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5th Circuit Court Rules 10-6 in Favor of Granting PISD Principals Qualified Immunity

 Thursday, Sept. 29, 2011 – Fanning Harper Martinson Brandt & Kutchin P.C. (FHMBK) led the charge in successfully convincing the U.S. 5th Circuit Court of Appeals in New Orleans to decisively rule on Tuesday that two Plano Independent School District elementary school principals are immune from liability for allegedly preventing students from passing out religious-themed items to their fellow classmates during school hours.

Known as the “Candy Cane” case, Morgan et al v. Swanson and Bomchill (Case No. 09-40373) was orally argued by lead counsel Thomas Brandt in front of the entire assembled 16-member 5th Circuit Court on May 23.  By a 10-6 vote, the Court agreed that principals Lynn Swanson and Jackie Bomchill deserved qualified immunity from being assessed punitive damages for their actions, reversing a district court’s ruling that could have subjected each of the principals to monetary damages.  (See http://www.ca5.uscourts.gov/opinions/pub/09/09-40373-CV3.wpd.pdf for the Court’s opinion).

Brandt and fellow FHMBK attorneys Joshua Skinner and David Upham argued that Swanson and Bomchill followed the school’s policy, the directions of their supervisors and the advice of the school’s lawyers.  The case originated in 2001 and has wound its way through various courts for much of the past eight years.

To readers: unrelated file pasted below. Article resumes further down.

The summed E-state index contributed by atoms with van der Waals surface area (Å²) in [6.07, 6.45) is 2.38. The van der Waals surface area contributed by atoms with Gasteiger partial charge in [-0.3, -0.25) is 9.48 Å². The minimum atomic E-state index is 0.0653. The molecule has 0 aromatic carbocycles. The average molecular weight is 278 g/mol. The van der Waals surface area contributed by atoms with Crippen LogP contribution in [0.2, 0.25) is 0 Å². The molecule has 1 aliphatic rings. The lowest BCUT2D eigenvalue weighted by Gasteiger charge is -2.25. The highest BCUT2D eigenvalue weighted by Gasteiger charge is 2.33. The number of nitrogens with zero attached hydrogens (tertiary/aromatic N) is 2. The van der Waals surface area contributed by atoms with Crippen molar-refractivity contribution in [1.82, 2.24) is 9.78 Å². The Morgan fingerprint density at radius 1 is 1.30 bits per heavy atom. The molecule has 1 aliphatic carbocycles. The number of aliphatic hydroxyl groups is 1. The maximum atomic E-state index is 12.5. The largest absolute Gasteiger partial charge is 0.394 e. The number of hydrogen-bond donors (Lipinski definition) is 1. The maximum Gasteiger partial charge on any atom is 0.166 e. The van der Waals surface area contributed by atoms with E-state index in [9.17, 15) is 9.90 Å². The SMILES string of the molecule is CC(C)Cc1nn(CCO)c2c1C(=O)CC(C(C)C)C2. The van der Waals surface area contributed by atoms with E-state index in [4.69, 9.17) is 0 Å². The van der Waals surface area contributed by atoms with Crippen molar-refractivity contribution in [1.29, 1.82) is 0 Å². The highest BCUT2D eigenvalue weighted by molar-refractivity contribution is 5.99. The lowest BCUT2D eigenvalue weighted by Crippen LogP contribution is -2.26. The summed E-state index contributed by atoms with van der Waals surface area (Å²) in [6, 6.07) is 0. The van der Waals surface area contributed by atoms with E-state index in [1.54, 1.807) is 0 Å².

Among those expressing support of the principals’ actions was the Texas Association of School Boards Legal Assistance Fund, the National School Board Association, the Texas Association of School Administrators, the Association of Texas Professional Educators, The Texas Elementary Principals and Supervisors Association, and Plano Independent School District.  The cost of the litigation was paid by Plano ISD’s liability coverage through the Texas Association of School Boards Risk Management Fund, a not-for-profit risk pool that specializes in providing coverage to Texas school districts. 

“Our members in the TASB Risk Management Fund are pleased with the ruling of the federal appeals court and we know that district administrators are relieved to have closure,” said Dubravka Romano, associate executive director of Risk Management Services for the Texas Association of School Boards, the Fund’s administrator.  “This case has been in the courts for almost a decade, and this decision marks what we hope is the final chapter.”

Opposing arguments were led by the Liberty Institute and former solicitors general of the United States, Paul Clement and Kenneth Starr.  

Brandt, the head of FHMBK’s local government and employment law practice, told the Associated Press on Tuesday, “I’m, of course, very pleased with that ruling.  It’s been a long, hard fight.  [Lynn and Jackie] are both very happy with the answer to their prayers.”